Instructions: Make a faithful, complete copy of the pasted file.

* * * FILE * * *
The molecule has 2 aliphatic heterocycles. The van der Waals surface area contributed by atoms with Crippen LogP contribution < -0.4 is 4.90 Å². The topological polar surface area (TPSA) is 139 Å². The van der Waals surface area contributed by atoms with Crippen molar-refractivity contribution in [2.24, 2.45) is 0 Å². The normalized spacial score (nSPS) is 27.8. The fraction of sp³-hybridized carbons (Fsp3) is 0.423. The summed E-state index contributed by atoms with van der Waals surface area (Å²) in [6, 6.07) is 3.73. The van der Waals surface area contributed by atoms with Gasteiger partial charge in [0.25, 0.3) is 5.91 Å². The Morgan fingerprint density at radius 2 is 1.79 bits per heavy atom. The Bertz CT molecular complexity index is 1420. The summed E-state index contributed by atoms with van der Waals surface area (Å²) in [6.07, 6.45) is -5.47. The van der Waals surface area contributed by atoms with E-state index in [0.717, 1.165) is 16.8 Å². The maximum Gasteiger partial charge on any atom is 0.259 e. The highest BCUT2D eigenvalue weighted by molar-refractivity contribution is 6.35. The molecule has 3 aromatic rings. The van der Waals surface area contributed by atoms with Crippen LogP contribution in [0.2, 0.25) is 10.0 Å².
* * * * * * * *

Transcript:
The molecule has 2 aliphatic heterocycles. The van der Waals surface area contributed by atoms with Crippen LogP contribution < -0.4 is 4.90 Å². The topological polar surface area (TPSA) is 139 Å². The van der Waals surface area contributed by atoms with Crippen molar-refractivity contribution in [2.24, 2.45) is 0 Å². The normalized spacial score (nSPS) is 27.8. The fraction of sp³-hybridized carbons (Fsp3) is 0.423. The summed E-state index contributed by atoms with van der Waals surface area (Å²) in [6, 6.07) is 3.73. The van der Waals surface area contributed by atoms with Gasteiger partial charge in [0.25, 0.3) is 5.91 Å². The Morgan fingerprint density at radius 2 is 1.79 bits per heavy atom. The Bertz CT molecular complexity index is 1420. The summed E-state index contributed by atoms with van der Waals surface area (Å²) in [6.07, 6.45) is -5.47. The van der Waals surface area contributed by atoms with E-state index in [0.717, 1.165) is 16.8 Å². The maximum Gasteiger partial charge on any atom is 0.259 e. The highest BCUT2D eigenvalue weighted by molar-refractivity contribution is 6.35. The molecule has 3 aromatic rings. The van der Waals surface area contributed by atoms with Crippen LogP contribution in [0.2, 0.25) is 10.0 Å².